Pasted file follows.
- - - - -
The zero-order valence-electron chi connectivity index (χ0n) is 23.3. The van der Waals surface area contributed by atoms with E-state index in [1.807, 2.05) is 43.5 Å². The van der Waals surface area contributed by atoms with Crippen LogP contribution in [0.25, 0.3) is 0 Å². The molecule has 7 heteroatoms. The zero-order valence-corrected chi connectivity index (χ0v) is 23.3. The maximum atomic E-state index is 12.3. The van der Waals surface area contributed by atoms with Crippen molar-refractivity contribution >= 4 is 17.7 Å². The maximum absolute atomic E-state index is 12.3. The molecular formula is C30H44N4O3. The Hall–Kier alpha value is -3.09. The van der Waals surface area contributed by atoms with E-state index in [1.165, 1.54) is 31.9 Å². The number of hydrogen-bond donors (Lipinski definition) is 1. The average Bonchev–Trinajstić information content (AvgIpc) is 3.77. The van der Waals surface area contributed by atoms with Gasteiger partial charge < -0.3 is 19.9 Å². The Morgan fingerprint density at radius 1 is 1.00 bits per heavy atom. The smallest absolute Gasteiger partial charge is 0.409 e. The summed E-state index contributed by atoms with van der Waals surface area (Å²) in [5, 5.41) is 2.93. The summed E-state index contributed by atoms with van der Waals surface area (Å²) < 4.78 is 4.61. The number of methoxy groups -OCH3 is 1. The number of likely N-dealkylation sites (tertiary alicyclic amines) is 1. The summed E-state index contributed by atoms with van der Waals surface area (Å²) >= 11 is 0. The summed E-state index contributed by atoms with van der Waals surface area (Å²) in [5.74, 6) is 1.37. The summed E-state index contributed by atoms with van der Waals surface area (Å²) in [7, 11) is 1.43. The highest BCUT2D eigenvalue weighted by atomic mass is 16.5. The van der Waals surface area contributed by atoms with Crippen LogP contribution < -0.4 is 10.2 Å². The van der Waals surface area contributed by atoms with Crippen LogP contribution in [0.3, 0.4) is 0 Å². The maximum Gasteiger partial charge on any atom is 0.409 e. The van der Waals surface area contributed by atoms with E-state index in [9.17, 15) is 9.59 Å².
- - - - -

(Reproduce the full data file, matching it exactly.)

The zero-order valence-electron chi connectivity index (χ0n) is 23.3. The van der Waals surface area contributed by atoms with E-state index in [1.807, 2.05) is 43.5 Å². The van der Waals surface area contributed by atoms with Crippen LogP contribution in [0.25, 0.3) is 0 Å². The molecule has 7 heteroatoms. The zero-order valence-corrected chi connectivity index (χ0v) is 23.3. The maximum atomic E-state index is 12.3. The van der Waals surface area contributed by atoms with Crippen molar-refractivity contribution >= 4 is 17.7 Å². The maximum absolute atomic E-state index is 12.3. The molecular formula is C30H44N4O3. The Hall–Kier alpha value is -3.09. The van der Waals surface area contributed by atoms with E-state index in [1.165, 1.54) is 31.9 Å². The number of hydrogen-bond donors (Lipinski definition) is 1. The average Bonchev–Trinajstić information content (AvgIpc) is 3.77. The van der Waals surface area contributed by atoms with Gasteiger partial charge < -0.3 is 19.9 Å². The Morgan fingerprint density at radius 1 is 1.00 bits per heavy atom. The smallest absolute Gasteiger partial charge is 0.409 e. The summed E-state index contributed by atoms with van der Waals surface area (Å²) in [5, 5.41) is 2.93. The summed E-state index contributed by atoms with van der Waals surface area (Å²) < 4.78 is 4.61. The number of methoxy groups -OCH3 is 1. The number of likely N-dealkylation sites (tertiary alicyclic amines) is 1. The summed E-state index contributed by atoms with van der Waals surface area (Å²) >= 11 is 0. The summed E-state index contributed by atoms with van der Waals surface area (Å²) in [5.74, 6) is 1.37. The summed E-state index contributed by atoms with van der Waals surface area (Å²) in [7, 11) is 1.43. The highest BCUT2D eigenvalue weighted by atomic mass is 16.5. The van der Waals surface area contributed by atoms with Crippen LogP contribution < -0.4 is 10.2 Å². The van der Waals surface area contributed by atoms with Crippen LogP contribution in [0.3, 0.4) is 0 Å². The maximum Gasteiger partial charge on any atom is 0.409 e. The van der Waals surface area contributed by atoms with E-state index in [9.17, 15) is 9.59 Å².